Getting stuck behind a tractor on a narrow country road doing 20 kilometres per hour can be frustrating, especially if they have silage dripping from a trailer. When that happens you would be forgiven for indulging in self pity about the symbolism of excrement landing on your car and how it is a reflection on your current status in life. But if you are driving to Blacks of Kinsale that thought is quickly replaced with awe for the beauty of Kinsale’s countryside. On a sunny June day bursts of different hues of green explode everywhere. Lanky trees do jazz hands overhead causing strobe lights of sun to surge through sporadically. Life is good especially when the tractor pulls in and you have open road and blue skies ahead.
The brewery is at the bottom of a small hill called Farm Lane. It’s home is in an average sized warehouse and a boat yard takes up some of the space in front. Even though the area is called an industrial estate, it does not feel like that in the traditional sense, it feels very personable.
Maudeline and Sam Black met each other for the first time in Sydney, ‘I went over to do that Irish thing of working in Australia for a year. Myself and a few friends moved into his house on a Friday and he moved out the next day, it was love at first sight! Then we just spent the year working and traveling around together.’ Maudeline sky-dived for the first time whilst there, an experience that, ‘was pretty upsetting, there’s a fast drop but it all came good in the end!’
Sam’s visa eventually ran out when he was in Australia so he returned home to the UK but they kept in touch and one thing was clear that if the relationship was to continue Maudeline was not going to leave Cork. ‘I had already lived in London for four years, then a year in Dublin and then a year in Australia. I was ready to come home!’ So they picked Kinsale as it was near their jobs in Cork City and as Sam says, ‘it’s just so lovely here, it’s the longest I have ever stayed in one place.’
‘Our flagship beer is the Kinsale Pale Ale, it’s recipe has not changed since we started and it continues to go from strength to strength. It’s an American style pale ale not too bitter not too sweet. There’s a nice balance of cascade and citra hops, it gives it a fruity finish. It’s 5% so it’s not too heavy going.’ They have a little tasting bar on site, it’s for the weekly tours that they hold. It also is proudly displaying their new 330ml can of Kinsale Pale Ale, ‘that’s a project we have been trying ot get off the ground for a long time and the beer is fantastic in the cans.’
A crowd pleaser especially with women is their Black IPA, it was the first commercial one in Ireland. Sam calls their Session, which has low alcohol content, ‘a perfect lawnmower beer.’ Then there is Rocket Ship, a 6.5% beer that tastes like marmalade. From January to February they brew stout and currently they have a double IPA called Hi Viz that’s still in the kegs as they finalise the labels. Their goal is to have more space to experiment with new flavours but for now it’s a balancing act of keeping up with demand. ‘Its pretty surreal, its like a child, it’s a different stress because its yours, we are completely independent, any pressure to perform is from us.’ Speaking of children they both have two young boys, ‘the five year doesn’t want to work in a brewery, he thinks the hours are too long! He wants to be a bin-man!’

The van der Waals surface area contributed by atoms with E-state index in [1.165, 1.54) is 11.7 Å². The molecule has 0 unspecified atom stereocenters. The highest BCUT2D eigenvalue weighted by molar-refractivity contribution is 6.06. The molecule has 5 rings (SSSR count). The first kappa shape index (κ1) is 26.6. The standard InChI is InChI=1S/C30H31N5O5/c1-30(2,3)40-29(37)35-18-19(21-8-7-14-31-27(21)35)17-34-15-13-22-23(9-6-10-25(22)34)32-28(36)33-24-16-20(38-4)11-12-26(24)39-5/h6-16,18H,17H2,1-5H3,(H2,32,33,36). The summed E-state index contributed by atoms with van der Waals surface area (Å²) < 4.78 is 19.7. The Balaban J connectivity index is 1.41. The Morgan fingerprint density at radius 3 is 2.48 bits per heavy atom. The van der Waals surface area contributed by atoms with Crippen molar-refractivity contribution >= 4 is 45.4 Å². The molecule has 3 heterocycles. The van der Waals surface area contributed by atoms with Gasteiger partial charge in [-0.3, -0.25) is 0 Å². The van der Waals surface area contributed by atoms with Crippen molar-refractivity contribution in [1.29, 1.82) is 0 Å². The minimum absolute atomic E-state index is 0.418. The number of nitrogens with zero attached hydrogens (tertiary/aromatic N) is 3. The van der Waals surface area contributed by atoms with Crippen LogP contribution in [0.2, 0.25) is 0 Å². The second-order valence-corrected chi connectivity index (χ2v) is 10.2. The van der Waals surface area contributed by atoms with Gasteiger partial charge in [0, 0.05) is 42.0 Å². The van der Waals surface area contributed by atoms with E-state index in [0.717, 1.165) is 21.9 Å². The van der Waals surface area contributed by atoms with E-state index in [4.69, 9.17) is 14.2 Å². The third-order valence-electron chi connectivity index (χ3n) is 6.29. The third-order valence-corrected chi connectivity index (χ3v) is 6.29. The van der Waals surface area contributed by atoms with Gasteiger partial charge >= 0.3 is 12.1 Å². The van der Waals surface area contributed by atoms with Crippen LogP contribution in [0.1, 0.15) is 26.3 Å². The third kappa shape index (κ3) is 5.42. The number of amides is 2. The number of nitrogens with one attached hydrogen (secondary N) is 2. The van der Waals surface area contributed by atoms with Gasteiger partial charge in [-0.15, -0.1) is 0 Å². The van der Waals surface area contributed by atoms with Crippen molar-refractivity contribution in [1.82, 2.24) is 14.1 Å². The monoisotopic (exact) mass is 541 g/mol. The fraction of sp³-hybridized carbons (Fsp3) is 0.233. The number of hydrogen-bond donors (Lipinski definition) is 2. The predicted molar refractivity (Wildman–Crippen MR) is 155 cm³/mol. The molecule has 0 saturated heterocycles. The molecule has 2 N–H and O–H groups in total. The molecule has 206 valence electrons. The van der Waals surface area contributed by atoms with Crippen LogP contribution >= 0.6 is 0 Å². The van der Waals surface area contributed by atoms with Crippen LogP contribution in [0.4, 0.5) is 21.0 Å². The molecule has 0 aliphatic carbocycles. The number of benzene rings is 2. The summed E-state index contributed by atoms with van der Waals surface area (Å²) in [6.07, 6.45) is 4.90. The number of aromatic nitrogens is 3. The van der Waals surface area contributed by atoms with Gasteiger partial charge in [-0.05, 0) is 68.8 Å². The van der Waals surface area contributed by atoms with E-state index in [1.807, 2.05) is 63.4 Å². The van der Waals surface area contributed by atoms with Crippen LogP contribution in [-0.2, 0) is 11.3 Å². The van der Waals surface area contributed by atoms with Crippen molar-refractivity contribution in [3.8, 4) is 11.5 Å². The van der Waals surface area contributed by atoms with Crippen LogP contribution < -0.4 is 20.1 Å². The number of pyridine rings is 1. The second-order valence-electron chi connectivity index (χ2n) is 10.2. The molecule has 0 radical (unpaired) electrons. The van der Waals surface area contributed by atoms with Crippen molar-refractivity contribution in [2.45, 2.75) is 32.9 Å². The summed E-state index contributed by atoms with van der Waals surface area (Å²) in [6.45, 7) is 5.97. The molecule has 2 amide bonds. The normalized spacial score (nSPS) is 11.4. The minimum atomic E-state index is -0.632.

One thing that strikes you about their beer on first meeting is the branding, it’s extremely distinct. They called it Blacks obviously because of their last name however Maudelines original last name is Crowley.
They took the name literally and decided to have a crow in the logo. ‘When we first started we brewed withEight Degrees Brewing. We did three batches there, we took a run at the branding ourselves because we had a limited window to get labels printed in order to get a production slot. The first labels were very corporate. When we sent the beer to bloggers and journalists to review they loved it but they all said that the label did not match the beer.’
The logo has a lot of white in it, which was a conscious decision as they wanted it to stand out in a fridge. The font is bold but fun, it commands attention. The crow swoops over a map of Kinsale with wings outstretched. It’s interesting to note that in Celtic legend a crow would be buried with its wings outstretched in order to symbolise the connection between this world and the otherworld as the crow was seen as a messenger between the two. It was also said to represent the balance between life and death and the creation of the new. It’s a fitting representation of Maudeline and Sams change of career not that they were aware of that meaning when they decided on the branding.
The business continues to grow, at the moment they are increasing the amount of bars that stock their kegs. They are also expanding to foreign markets and their long-term goal is to distill whiskey on site. ‘If it wasn’t for the kids we’d live up here,’ they quickly add cheekily, ‘we love our kids!’
Maudeline and Sam know what they want and act fast as their meeting in Sydney shows. They thrive off adventure. Their buoyant demenour radiates a confidence that knows where they are and where they want to go. Risk to them is freedom to control their own future. ‘I nearly drowned once when I was surfing here in Kinsale,’ says Sam, ‘I saved myself, I kinda had given up but suddenly there was kick of will to survive.’ It’s that incredible determination that they both have that has brought them to this point, which is celebrating their current feat, their new 330ml cans as the sun beats down on them and a crow caws in approval from above.
You can find Blacks of Kinsale in all good off-licenses & pubs.
You can take a tour of the brewery Tuesday, Wednesday & Friday for €10.
You learn more through their website http://blacksbrewery.com/